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Hand-made and hand-painted cream-coloured ceramic canister mug with a blue rim, handle, and ring around the base. Two narrative tableaux, derived from illustrative panels for Governor Arthur's 1829 Proclamation, are painted in horizontal panels around the side of the mug. They depict British troops, settlers, Aboriginal people, and a vice-regal party making a proclamation. The tableaux imply that the governor wants everybody to live in harmony, and that he will administer capital punishment in the form of hanging, equally to Aborigines, settlers, and soldiers, if killings occured. "19 VM 34 / Governor Davey's / Proclamation / to the Aborigines / of Tasmania / 1816. / Bothwell / Tasmania" is applied in black on the base.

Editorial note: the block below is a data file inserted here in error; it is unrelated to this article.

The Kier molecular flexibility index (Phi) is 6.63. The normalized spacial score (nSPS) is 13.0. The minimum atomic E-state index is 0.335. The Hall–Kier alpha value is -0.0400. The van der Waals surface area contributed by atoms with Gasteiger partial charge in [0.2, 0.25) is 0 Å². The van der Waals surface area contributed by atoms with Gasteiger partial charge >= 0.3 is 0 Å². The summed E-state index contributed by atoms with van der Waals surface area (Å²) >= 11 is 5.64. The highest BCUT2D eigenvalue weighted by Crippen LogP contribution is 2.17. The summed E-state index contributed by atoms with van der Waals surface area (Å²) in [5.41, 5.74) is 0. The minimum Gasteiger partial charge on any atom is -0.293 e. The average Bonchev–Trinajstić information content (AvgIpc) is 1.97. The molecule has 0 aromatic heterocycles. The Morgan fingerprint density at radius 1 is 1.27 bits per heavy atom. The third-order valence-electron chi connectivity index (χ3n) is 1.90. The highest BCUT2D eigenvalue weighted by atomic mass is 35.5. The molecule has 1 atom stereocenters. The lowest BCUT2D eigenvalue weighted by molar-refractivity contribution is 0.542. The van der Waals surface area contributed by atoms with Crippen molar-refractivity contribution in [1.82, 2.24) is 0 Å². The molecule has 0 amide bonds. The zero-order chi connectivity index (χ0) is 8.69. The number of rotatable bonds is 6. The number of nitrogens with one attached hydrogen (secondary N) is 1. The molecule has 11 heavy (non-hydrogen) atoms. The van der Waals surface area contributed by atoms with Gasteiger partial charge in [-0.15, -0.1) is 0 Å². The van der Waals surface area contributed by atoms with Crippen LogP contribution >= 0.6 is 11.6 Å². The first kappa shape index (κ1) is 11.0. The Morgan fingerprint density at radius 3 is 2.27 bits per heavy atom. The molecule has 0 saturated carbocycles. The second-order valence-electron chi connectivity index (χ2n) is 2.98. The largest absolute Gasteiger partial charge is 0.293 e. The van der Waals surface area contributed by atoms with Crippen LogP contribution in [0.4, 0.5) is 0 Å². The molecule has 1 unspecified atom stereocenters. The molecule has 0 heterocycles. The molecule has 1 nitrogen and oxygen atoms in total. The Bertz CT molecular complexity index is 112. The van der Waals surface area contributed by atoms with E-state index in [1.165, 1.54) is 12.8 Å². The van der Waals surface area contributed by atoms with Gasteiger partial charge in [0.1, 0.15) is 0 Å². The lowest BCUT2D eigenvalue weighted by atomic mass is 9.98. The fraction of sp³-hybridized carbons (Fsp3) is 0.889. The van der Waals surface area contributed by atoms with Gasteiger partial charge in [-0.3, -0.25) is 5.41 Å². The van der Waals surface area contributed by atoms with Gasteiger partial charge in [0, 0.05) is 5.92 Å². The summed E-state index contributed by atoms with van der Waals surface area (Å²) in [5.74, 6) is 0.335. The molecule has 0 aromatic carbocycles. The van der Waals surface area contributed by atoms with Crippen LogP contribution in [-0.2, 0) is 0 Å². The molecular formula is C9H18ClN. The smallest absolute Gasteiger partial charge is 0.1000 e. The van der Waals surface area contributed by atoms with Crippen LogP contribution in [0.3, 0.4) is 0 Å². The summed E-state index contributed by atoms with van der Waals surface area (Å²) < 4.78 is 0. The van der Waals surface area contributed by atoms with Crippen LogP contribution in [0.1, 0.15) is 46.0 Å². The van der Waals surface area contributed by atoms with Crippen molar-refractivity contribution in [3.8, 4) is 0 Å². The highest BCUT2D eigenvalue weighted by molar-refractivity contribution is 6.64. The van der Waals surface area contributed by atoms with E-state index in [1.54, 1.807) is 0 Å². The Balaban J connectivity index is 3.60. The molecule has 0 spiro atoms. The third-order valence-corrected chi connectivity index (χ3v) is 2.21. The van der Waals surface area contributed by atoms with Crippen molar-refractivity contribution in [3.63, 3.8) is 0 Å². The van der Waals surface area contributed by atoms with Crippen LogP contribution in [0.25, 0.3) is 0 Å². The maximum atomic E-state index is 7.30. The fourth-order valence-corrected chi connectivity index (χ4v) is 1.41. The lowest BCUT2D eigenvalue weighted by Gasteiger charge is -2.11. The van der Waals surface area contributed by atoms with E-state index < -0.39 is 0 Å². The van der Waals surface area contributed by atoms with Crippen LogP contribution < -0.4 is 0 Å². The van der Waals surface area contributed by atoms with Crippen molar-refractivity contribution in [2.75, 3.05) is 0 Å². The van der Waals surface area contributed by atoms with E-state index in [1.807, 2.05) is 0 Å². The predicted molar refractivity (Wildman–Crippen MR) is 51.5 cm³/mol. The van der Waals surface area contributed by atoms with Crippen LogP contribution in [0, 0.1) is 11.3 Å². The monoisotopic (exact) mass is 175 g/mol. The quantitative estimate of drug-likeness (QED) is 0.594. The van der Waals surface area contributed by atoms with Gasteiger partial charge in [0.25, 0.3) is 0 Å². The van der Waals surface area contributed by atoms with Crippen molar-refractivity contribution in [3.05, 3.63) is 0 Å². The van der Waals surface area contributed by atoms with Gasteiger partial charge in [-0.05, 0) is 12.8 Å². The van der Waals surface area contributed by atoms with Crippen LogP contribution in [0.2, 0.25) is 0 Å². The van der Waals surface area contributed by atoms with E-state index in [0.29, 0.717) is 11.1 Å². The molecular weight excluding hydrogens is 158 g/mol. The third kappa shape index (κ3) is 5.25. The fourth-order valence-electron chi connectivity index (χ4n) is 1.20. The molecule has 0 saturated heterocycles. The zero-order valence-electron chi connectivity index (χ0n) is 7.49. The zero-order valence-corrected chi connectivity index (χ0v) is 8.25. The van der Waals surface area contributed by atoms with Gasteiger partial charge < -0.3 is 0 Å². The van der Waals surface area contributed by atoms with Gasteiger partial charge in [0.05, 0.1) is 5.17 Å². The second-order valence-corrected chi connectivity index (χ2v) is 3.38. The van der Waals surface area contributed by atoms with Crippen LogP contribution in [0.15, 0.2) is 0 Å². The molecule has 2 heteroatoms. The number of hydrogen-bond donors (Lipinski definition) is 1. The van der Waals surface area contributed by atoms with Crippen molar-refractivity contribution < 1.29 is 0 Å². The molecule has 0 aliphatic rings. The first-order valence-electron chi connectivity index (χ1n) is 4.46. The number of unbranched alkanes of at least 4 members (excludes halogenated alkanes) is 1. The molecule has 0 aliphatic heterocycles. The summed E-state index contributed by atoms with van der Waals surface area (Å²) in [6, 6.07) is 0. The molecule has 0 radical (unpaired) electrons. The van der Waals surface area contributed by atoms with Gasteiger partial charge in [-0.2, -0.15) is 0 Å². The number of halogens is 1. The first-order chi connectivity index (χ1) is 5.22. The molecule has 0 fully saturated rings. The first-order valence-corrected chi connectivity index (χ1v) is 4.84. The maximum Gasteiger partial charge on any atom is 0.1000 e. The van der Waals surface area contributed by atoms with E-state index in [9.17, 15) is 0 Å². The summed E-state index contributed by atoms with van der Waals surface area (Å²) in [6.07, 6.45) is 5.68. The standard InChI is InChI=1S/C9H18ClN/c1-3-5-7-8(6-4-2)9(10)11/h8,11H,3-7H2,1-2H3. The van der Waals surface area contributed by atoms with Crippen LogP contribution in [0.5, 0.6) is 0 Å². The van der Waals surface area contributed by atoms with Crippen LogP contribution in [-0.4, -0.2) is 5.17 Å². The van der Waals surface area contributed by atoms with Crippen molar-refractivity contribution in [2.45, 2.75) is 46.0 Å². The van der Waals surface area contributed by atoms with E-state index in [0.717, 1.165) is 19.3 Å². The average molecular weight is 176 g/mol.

The object is a hand made pottery canister mug, with handle. The decoration on the mug shows scenes from the panels of the 1829 Proclamation illustrations commissioned by Governor Arthur and designed by Surveyor-General George Frankland. On the underside of the mug is a hand painted inscription "19 VM 34 'Governor Davey's Proclamation to the Aborigines of Tasmania 1816' Bothwell Tasmania", indicating the maker of the mug, Violet Mace, the year of production and its original provenance.
The mug decoration is actually based on the 1860s lithographs of the original 1829 boards illustrating Governor Arthur's Proclamation to the Indigenous peoples of Tasmania. The inscription on the base of the mug repeats the same incorrect title of the later lithograph images, which attributed the illustration and event to Governor Davey in 1816. The mug, made in 1934, is therefore testament to the fact that this image and the incorrect information later attributed to it, were long perpetuated and became iconic in public memory.
W 130mm x H 95mm x D 85mm
Date of event
Actual date of Arthur's proclamation.
Date falsely attributed to Davey.
Author of the 1829 proclamation.
Falsely attributed author of the proclamation.
Designer of the illustrations for Arthur's 1829 proclamation.
Place of event